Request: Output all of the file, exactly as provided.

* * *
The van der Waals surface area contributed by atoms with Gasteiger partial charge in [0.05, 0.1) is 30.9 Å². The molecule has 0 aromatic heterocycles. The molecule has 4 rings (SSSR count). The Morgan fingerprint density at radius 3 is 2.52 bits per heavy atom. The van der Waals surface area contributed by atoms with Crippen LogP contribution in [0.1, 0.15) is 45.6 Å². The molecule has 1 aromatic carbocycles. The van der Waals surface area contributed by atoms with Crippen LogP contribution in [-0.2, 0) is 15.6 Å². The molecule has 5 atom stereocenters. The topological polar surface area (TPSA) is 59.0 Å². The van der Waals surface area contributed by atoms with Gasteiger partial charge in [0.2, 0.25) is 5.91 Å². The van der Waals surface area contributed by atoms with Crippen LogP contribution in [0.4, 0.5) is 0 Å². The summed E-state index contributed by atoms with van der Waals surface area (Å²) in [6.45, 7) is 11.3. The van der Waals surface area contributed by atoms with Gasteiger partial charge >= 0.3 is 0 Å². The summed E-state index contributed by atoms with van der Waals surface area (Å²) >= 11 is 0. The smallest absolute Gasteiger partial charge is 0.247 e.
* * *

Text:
The van der Waals surface area contributed by atoms with Gasteiger partial charge in [0.05, 0.1) is 30.9 Å². The molecule has 0 aromatic heterocycles. The molecule has 4 rings (SSSR count). The Morgan fingerprint density at radius 3 is 2.52 bits per heavy atom. The van der Waals surface area contributed by atoms with Crippen LogP contribution in [0.1, 0.15) is 45.6 Å². The molecule has 1 aromatic carbocycles. The van der Waals surface area contributed by atoms with Crippen LogP contribution in [-0.2, 0) is 15.6 Å². The molecule has 5 atom stereocenters. The topological polar surface area (TPSA) is 59.0 Å². The van der Waals surface area contributed by atoms with Gasteiger partial charge in [0.2, 0.25) is 5.91 Å². The van der Waals surface area contributed by atoms with Crippen LogP contribution in [0.4, 0.5) is 0 Å². The summed E-state index contributed by atoms with van der Waals surface area (Å²) in [6.45, 7) is 11.3. The van der Waals surface area contributed by atoms with Gasteiger partial charge >= 0.3 is 0 Å². The summed E-state index contributed by atoms with van der Waals surface area (Å²) >= 11 is 0. The smallest absolute Gasteiger partial charge is 0.247 e.